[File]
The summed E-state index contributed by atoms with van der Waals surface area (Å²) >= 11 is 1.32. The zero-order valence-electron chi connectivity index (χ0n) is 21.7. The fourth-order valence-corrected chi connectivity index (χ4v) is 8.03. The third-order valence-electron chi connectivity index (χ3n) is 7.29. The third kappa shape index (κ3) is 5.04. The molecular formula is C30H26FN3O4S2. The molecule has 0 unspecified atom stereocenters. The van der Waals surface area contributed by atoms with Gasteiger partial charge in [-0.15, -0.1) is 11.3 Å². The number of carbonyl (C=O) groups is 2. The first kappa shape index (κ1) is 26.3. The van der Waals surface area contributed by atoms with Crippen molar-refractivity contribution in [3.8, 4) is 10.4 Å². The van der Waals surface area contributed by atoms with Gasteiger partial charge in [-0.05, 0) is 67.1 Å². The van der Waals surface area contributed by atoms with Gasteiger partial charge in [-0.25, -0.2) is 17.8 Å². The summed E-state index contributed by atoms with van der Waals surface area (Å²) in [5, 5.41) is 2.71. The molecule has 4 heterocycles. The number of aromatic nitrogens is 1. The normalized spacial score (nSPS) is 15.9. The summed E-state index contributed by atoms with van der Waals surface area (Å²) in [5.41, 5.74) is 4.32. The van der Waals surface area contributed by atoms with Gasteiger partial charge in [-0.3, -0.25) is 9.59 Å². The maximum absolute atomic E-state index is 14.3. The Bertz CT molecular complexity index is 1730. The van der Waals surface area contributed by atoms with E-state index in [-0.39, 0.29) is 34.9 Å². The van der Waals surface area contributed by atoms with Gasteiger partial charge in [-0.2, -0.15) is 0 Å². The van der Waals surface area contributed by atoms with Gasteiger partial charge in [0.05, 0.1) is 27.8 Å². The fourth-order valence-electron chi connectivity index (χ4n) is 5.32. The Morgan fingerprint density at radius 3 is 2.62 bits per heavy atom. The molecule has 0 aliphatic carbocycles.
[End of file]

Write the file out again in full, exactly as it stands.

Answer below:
The summed E-state index contributed by atoms with van der Waals surface area (Å²) >= 11 is 1.32. The zero-order valence-electron chi connectivity index (χ0n) is 21.7. The fourth-order valence-corrected chi connectivity index (χ4v) is 8.03. The third-order valence-electron chi connectivity index (χ3n) is 7.29. The third kappa shape index (κ3) is 5.04. The molecular formula is C30H26FN3O4S2. The molecule has 0 unspecified atom stereocenters. The van der Waals surface area contributed by atoms with Gasteiger partial charge in [-0.15, -0.1) is 11.3 Å². The number of carbonyl (C=O) groups is 2. The first kappa shape index (κ1) is 26.3. The van der Waals surface area contributed by atoms with Crippen molar-refractivity contribution in [3.8, 4) is 10.4 Å². The van der Waals surface area contributed by atoms with Gasteiger partial charge in [-0.05, 0) is 67.1 Å². The van der Waals surface area contributed by atoms with Gasteiger partial charge in [-0.25, -0.2) is 17.8 Å². The summed E-state index contributed by atoms with van der Waals surface area (Å²) in [5, 5.41) is 2.71. The molecule has 4 heterocycles. The number of aromatic nitrogens is 1. The normalized spacial score (nSPS) is 15.9. The summed E-state index contributed by atoms with van der Waals surface area (Å²) in [5.41, 5.74) is 4.32. The van der Waals surface area contributed by atoms with Gasteiger partial charge in [-0.3, -0.25) is 9.59 Å². The maximum absolute atomic E-state index is 14.3. The Bertz CT molecular complexity index is 1730. The van der Waals surface area contributed by atoms with E-state index in [-0.39, 0.29) is 34.9 Å². The van der Waals surface area contributed by atoms with Gasteiger partial charge in [-0.2, -0.15) is 0 Å². The van der Waals surface area contributed by atoms with Gasteiger partial charge in [0.05, 0.1) is 27.8 Å². The fourth-order valence-electron chi connectivity index (χ4n) is 5.32. The Morgan fingerprint density at radius 3 is 2.62 bits per heavy atom. The molecule has 0 aliphatic carbocycles.